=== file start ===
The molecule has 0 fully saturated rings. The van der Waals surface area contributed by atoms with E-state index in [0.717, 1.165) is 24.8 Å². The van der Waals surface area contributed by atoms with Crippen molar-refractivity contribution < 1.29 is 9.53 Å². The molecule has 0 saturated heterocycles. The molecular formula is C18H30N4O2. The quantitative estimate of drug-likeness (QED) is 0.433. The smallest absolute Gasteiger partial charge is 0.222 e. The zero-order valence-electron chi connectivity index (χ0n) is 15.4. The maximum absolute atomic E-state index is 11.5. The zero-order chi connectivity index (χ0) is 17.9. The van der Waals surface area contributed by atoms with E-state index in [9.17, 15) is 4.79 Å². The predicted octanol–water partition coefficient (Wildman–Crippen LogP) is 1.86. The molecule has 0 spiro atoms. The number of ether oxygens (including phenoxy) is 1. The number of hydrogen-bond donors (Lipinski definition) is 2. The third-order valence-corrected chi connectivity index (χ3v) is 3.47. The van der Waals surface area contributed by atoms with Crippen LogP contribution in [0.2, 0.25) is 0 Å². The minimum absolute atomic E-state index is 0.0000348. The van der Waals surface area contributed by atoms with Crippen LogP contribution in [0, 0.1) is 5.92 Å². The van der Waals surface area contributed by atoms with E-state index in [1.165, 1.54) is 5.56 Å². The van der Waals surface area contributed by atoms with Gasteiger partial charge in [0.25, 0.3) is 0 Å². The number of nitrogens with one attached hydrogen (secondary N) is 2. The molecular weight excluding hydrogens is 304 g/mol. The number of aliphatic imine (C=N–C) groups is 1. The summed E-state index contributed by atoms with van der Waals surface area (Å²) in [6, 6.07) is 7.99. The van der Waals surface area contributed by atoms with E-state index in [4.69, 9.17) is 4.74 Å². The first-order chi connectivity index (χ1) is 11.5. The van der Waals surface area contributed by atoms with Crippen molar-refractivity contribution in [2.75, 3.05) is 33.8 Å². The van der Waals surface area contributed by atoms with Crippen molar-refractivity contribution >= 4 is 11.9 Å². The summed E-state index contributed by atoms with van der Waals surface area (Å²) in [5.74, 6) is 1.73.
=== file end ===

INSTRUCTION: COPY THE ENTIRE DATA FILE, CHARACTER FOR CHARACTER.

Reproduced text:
The molecule has 0 fully saturated rings. The van der Waals surface area contributed by atoms with E-state index in [0.717, 1.165) is 24.8 Å². The van der Waals surface area contributed by atoms with Crippen molar-refractivity contribution < 1.29 is 9.53 Å². The molecule has 0 saturated heterocycles. The molecular formula is C18H30N4O2. The quantitative estimate of drug-likeness (QED) is 0.433. The smallest absolute Gasteiger partial charge is 0.222 e. The zero-order valence-electron chi connectivity index (χ0n) is 15.4. The maximum absolute atomic E-state index is 11.5. The zero-order chi connectivity index (χ0) is 17.9. The van der Waals surface area contributed by atoms with E-state index in [9.17, 15) is 4.79 Å². The predicted octanol–water partition coefficient (Wildman–Crippen LogP) is 1.86. The molecule has 0 spiro atoms. The number of ether oxygens (including phenoxy) is 1. The number of hydrogen-bond donors (Lipinski definition) is 2. The third-order valence-corrected chi connectivity index (χ3v) is 3.47. The van der Waals surface area contributed by atoms with Crippen LogP contribution in [0.2, 0.25) is 0 Å². The minimum absolute atomic E-state index is 0.0000348. The van der Waals surface area contributed by atoms with Crippen LogP contribution in [0, 0.1) is 5.92 Å². The van der Waals surface area contributed by atoms with E-state index in [1.165, 1.54) is 5.56 Å². The van der Waals surface area contributed by atoms with Gasteiger partial charge in [0.25, 0.3) is 0 Å². The number of nitrogens with one attached hydrogen (secondary N) is 2. The molecular weight excluding hydrogens is 304 g/mol. The number of aliphatic imine (C=N–C) groups is 1. The summed E-state index contributed by atoms with van der Waals surface area (Å²) in [6, 6.07) is 7.99. The van der Waals surface area contributed by atoms with E-state index in [4.69, 9.17) is 4.74 Å². The first-order chi connectivity index (χ1) is 11.5. The van der Waals surface area contributed by atoms with Crippen molar-refractivity contribution in [2.75, 3.05) is 33.8 Å². The van der Waals surface area contributed by atoms with Crippen molar-refractivity contribution >= 4 is 11.9 Å². The summed E-state index contributed by atoms with van der Waals surface area (Å²) in [5.74, 6) is 1.73.